10. Continued to take personal inventory, and when we were wrong promptly admitted it.
Even in recovery, many of us are still touchy around food. We aren’t defensive, so much as ready to blame ourselves. If we are one spoonful off or we’ve eaten something that might contain a food that’s not on our plan, we double over with guilt, shame, and remorse. The question is whether we’ll let those feelings overrun us, or whether we will simply resume our food plan. It can make all the difference.
With a slip or break in our abstinence, it’s natural to feel disappointment or anger. We feel that old sense of powerlessness, and because we have years of experience with shaming ourselves, our disease guides us into that old groove: I feel bad about eating, so now I want to eat again to dull the pain of having eaten in the first place. Depending on what and how we’ve eaten, we’ve reactivated the physical craving and mental obsession that has lain dormant for some time. How do we return them to slumber?
Of course, we must cease eating compulsively and return immediately to our food plan. But we also have to deal with the mental and spiritual parts of our disease. What’s going to turn off the obsession? What’s going to prevent it from turning back on again? How do we get back on the spiritual track? Fortunately Step 10 holds a practical answer to all these questions.
We know that the cycle of addictive behavior begins in our minds with some kind of activating thought. Usually a negative one. “I wish it had gone my way.” “I wish my husband/wife were different.” “I’m tired of this.” Step 10 rolls together Steps 4 through 9, so we first look back at what kind of thoughts could have triggered our eating, and then we inventory them just as we did in Step 4. We are looking for any chinks in our spiritual armor that allowed our disease to attack us. These are places where we may have held onto fear or resentment and not given them away to our HP. As we seek these weak spots, we must be ruthless in our inspection, but we must also take care not to pound on ourselves. It’s as much a lie to harshly judge ourselves as it is to harshly judge others. So, just the facts.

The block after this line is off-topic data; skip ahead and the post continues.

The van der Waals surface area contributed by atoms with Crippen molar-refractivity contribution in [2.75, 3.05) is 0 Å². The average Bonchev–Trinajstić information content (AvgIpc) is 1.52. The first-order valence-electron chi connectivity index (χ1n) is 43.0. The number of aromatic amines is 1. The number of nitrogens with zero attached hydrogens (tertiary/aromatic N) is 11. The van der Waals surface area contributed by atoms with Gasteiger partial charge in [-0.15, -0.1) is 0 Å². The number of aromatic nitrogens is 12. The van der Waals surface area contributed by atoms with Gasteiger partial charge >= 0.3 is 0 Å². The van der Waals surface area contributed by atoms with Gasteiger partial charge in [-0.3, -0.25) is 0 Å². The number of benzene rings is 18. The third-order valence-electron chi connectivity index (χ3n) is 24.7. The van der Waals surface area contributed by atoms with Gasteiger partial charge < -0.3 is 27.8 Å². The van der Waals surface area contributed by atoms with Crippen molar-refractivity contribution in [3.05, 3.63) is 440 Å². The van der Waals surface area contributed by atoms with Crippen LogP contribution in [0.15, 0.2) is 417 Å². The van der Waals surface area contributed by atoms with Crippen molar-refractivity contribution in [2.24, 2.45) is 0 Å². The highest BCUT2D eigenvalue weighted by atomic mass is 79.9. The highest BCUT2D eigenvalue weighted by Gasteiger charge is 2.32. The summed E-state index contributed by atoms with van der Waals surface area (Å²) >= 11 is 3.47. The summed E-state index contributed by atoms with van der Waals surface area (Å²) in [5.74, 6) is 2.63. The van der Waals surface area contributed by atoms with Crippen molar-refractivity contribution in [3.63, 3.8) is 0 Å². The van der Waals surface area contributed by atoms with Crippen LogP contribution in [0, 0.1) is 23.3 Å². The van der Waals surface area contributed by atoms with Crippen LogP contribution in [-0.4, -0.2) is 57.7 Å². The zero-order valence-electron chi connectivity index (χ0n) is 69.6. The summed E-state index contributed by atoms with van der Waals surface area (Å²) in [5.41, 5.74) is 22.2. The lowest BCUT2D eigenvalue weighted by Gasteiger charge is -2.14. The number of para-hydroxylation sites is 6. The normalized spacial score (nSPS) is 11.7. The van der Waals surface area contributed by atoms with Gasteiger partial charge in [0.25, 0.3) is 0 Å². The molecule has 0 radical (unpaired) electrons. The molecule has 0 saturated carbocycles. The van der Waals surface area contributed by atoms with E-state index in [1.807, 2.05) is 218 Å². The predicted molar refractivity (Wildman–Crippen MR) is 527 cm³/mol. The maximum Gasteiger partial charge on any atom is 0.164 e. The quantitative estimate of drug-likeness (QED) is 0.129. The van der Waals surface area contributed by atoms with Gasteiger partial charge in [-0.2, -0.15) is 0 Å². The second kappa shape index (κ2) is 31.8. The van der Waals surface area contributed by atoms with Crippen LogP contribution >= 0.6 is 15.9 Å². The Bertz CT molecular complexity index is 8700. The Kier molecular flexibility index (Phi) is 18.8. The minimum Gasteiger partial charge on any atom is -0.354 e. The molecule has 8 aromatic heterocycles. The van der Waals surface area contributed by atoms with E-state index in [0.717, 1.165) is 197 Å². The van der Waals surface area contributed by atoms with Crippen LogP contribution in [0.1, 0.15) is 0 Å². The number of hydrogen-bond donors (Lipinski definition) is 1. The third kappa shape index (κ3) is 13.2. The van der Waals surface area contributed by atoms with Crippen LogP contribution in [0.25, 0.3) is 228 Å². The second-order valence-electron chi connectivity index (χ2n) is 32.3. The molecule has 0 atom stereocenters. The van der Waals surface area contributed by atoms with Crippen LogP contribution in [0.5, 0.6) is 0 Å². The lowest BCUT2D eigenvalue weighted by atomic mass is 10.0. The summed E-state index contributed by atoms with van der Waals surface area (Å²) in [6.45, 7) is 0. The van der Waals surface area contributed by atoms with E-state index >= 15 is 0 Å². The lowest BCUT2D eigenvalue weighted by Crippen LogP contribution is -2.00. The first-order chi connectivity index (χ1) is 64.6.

Once we’ve inventoried what’s been eating us, Step 10 tells us to do as we did in Steps 5 through 7. We ask our sponsor or a confidant to listen to us as we read off whatever inventory we have written. We then ask God to remove the objectionable thinking, and in so doing, we also let go of the negative judgments about ourselves. Remove means remove. God takes it, so we don’t hold onto it. We start putting one foot in front of the other just as we know how to do. That’s the essence of spiritual action, moving forward with trust that our Higher Power is keeping us safe so long as we continue to take spiritual action.
As we resume our walk down the spiritual highway, we may find it helpful to remind ourselves of what spiritual work may we have pushed aside during busy times, resisted all along, or simply forgotten? We ask God to help us add such actions to our OA Plan of Action so that we might avoid a food slip or relapse in the future.
Here’s some things we don’t do. We don’t walk around fretting that we’re going to eat again. Instead we just get back on our feet and keep walking. We don’t blame ourselves. Instead we use the experience as a learning moment, remembering that humility is another way of saying we are teachable. We don’t blame anyone else. Instead we remember that we are responsible for our own spiritual condition and take action to restore its solidity. We don’t say screw it and go off and eat again. Instead we remember that the program kept us food-sober for some time when we ourselves couldn’t, and we embrace OA principles more firmly.
In short, Step 10 is like our spiritual GPS. When we make a wrong turn with our food, we return to Step 10 for a course correction. It helps us recalibrate our route on the road to happy destiny so that we can enjoy our life again and keep a right-sized perspective on those moments when we temporarily lose our way.